A couple of years ago, I began noticing a disconcerting trend among my college-age students in the hotel and restaurant management school where I teach: they were often wearing a color combination that my generation had always shunned. Since when has wearing black and navy blue together become fashionable? What is this, a color-blind revolution? A not-so-subtle subversion of the fashion rules?
In Paris, it’s well-known that black is always the new black. Parisians wear so much black it sometimes looks to me like a gothic army has taken over the city. And often you can’t even tell that these people are wearing any separate articles of clothing, because it’s ALL black, all the time.
"Like a bruise"
So when I dared to ask one of my students (right) how she’d come up with the "great" idea to wear blue shoes with a black outfit – of course I wanted it to sound like a compliment – she said it was more original than just wearing all black. (Which I’ll admit is de rigueur in the hotel industry, or at least wearing dark colors is. We try to blend in, be discreet, and look fairly conservative, what the French call classique.)
Some who shun navy and black say "Black and blue never do" or "You look like a bruise." I wouldn’t go that far, and just by nature of my being intrigued with the subject means that my ideas aren’t quite so fixed. Just like other fashion myths that have been busted over time, like not wearing silver and gold together (it all depends on how it’s done), and not wearing white after Labor Day, the black-and-blue combination has slowly creeped into our aesthetic values.
Andy Warhol and Vinyl
After casting a wide net on a source for this trend, I came up mostly empty-handed, with but a few vague ideas. One shop-owner in the United States told me it was Halston in the 1970s who fueled the black-and-blue fashion. Sure, Halston was known for frequenting the Warhol set and Studio 54. And as chance would have it, French pay channel Canal + (our equivalent of HBO) began showing the series Vinyl last night.
In the pilot episode, Devon (Richie Finestra’s wife), speaks with Ingrid, an old friend from the Andy Warhol days, and they mention Devon’s original blue and black eye makeup. A historical detail, or something just made up for the series? It’s certainly no proof Halston was involved in the trend, even if we knew he ran in the same circles.
The cold shoulder
I did notice on the Halston web site that the company is featuring an item which is a HUGE trend here in Paris this summer: the cold-shoulder dress (right) or even a gown version of the cold shoulder. You won’t find me with cold shoulders this summer, however: after trying several models, I decided that I’d leave that particular trend to the under-30 ladies, and thereby give those dresses, well, the cold shoulder!
Back to black (and blue): some here in Paris credit style icon Carine Roitfeld (photo) with the black-and-blue trend, but she is merely repeating it. Another source claims it was Yves Saint Laurent who first democratized the black-and-blue look (maybe with his tuxedo – called a smoking in French – for women?). In a previous post, I wrote about Saint Laurent’s Mondrian dress, and if you live on the east coast in the U.S., you can find an exhibit on his work at the Virginia Museum of Fine Arts in Richmond (see fun trailer below).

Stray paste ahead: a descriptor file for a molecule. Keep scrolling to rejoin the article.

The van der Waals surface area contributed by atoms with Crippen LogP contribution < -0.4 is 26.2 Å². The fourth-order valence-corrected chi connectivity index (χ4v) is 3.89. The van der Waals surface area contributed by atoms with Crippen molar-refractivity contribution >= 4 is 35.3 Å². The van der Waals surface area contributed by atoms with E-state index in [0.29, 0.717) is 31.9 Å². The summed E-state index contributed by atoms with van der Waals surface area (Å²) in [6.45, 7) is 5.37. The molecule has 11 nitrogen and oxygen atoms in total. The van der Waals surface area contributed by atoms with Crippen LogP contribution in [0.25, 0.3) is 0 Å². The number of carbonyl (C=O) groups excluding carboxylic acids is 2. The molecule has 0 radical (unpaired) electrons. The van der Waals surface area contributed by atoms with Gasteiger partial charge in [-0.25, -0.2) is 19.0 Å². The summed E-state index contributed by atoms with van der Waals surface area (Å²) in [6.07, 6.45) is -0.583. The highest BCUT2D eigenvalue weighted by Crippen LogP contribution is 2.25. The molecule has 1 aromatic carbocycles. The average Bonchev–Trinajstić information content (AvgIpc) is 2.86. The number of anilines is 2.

Other sources claim it may have been Vivienne Westwood, Christian Lacroix or Paul Smith behind the fashion innovation. It looks like we’ll never really know who started the trend, or when, but judging from the numbers of Parisians who are mixing back and blue, it might be here to stay.
And I’m welcoming it as a positive sign that the black-only hold that has held Parisians firmly in its grip might just be loosening a tad. L’espoir fait vivre ! Where there’s hope, there’s life!
Looking for ways to wear black and blue together? I liked the suggestions in this article – and I might even try ’em! And if YOU have ideas about where the trend came from, please share in the comments sections below! Merci.
What is a sablé, exactly? The literal translation of this French-style cookie is "sandy" because the process to make the cookie involves mixing ingredients together until they resemble sand. These cookies are delicious on their own: their texture is delightfully crumbly and they just melt in your mouth (unlike real sand, of course).
If you read my post about the Tropézienne Brioche Tart, for which you’ll also find an updated version in Bonjour Parishere, you’ll remember that there are a few variations on the pastry cream theme: one of them is crème mousseline. You wouldn’t think the addition of butter would make pastry cream have a lighter texture. Why is French cooking so mysterious?
The trick is literally in the air – the essential long whipping process at the end of the recipe helps incorporate lots of air into the butter and hence the pastry cream. And thus a cream which is (almost) lighter than air!
The mousseline cream recipe will make more than you need, and unfortunately lasts only 24h in the fridge. But it freezes well, so cut the recipe in half and freeze one half for later use. Later on, when you want to take advantage of fresh berries, you just have to make the sablé cookie bases, and can pull the mousseline cream out of the freezer for a quick dessert!